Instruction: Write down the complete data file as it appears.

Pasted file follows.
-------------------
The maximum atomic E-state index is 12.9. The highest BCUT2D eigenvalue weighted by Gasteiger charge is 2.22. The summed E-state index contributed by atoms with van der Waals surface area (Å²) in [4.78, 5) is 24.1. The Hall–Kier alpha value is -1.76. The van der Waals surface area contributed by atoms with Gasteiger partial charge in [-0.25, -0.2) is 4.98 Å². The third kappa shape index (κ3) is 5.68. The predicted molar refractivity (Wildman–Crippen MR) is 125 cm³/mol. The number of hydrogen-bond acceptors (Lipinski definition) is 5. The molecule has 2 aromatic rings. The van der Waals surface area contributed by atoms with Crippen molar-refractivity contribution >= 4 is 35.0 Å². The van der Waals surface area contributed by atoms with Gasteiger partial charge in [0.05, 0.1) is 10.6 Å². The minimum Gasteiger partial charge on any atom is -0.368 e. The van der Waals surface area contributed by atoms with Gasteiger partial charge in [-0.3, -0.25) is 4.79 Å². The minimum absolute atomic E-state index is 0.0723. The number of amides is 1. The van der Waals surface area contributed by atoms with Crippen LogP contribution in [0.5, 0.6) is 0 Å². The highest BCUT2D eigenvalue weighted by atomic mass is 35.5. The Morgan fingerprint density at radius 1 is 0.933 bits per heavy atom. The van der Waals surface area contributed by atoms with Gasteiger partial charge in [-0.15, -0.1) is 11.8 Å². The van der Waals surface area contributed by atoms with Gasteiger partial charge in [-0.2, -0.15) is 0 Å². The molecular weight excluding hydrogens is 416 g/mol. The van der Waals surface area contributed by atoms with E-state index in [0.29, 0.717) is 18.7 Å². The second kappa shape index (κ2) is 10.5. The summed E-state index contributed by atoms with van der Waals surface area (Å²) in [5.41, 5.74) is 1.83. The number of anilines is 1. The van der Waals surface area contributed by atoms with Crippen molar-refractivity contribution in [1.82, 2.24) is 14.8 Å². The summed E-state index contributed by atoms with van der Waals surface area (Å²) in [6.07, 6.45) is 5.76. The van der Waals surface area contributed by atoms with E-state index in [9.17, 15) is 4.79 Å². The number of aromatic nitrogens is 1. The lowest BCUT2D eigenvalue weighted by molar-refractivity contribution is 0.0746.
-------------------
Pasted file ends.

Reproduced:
The maximum atomic E-state index is 12.9. The highest BCUT2D eigenvalue weighted by Gasteiger charge is 2.22. The summed E-state index contributed by atoms with van der Waals surface area (Å²) in [4.78, 5) is 24.1. The Hall–Kier alpha value is -1.76. The van der Waals surface area contributed by atoms with Gasteiger partial charge in [-0.25, -0.2) is 4.98 Å². The third kappa shape index (κ3) is 5.68. The predicted molar refractivity (Wildman–Crippen MR) is 125 cm³/mol. The number of hydrogen-bond acceptors (Lipinski definition) is 5. The molecule has 2 aromatic rings. The van der Waals surface area contributed by atoms with Crippen molar-refractivity contribution >= 4 is 35.0 Å². The van der Waals surface area contributed by atoms with Gasteiger partial charge in [0.05, 0.1) is 10.6 Å². The minimum Gasteiger partial charge on any atom is -0.368 e. The van der Waals surface area contributed by atoms with Gasteiger partial charge in [-0.3, -0.25) is 4.79 Å². The minimum absolute atomic E-state index is 0.0723. The number of amides is 1. The van der Waals surface area contributed by atoms with Crippen LogP contribution in [0.5, 0.6) is 0 Å². The highest BCUT2D eigenvalue weighted by atomic mass is 35.5. The Morgan fingerprint density at radius 1 is 0.933 bits per heavy atom. The van der Waals surface area contributed by atoms with Gasteiger partial charge in [-0.15, -0.1) is 11.8 Å². The van der Waals surface area contributed by atoms with Gasteiger partial charge in [-0.2, -0.15) is 0 Å². The molecular weight excluding hydrogens is 416 g/mol. The van der Waals surface area contributed by atoms with E-state index in [0.29, 0.717) is 18.7 Å². The second kappa shape index (κ2) is 10.5. The summed E-state index contributed by atoms with van der Waals surface area (Å²) in [5.41, 5.74) is 1.83. The number of anilines is 1. The van der Waals surface area contributed by atoms with Crippen molar-refractivity contribution in [1.82, 2.24) is 14.8 Å². The summed E-state index contributed by atoms with van der Waals surface area (Å²) in [6.07, 6.45) is 5.76. The van der Waals surface area contributed by atoms with E-state index in [9.17, 15) is 4.79 Å². The number of aromatic nitrogens is 1. The lowest BCUT2D eigenvalue weighted by molar-refractivity contribution is 0.0746.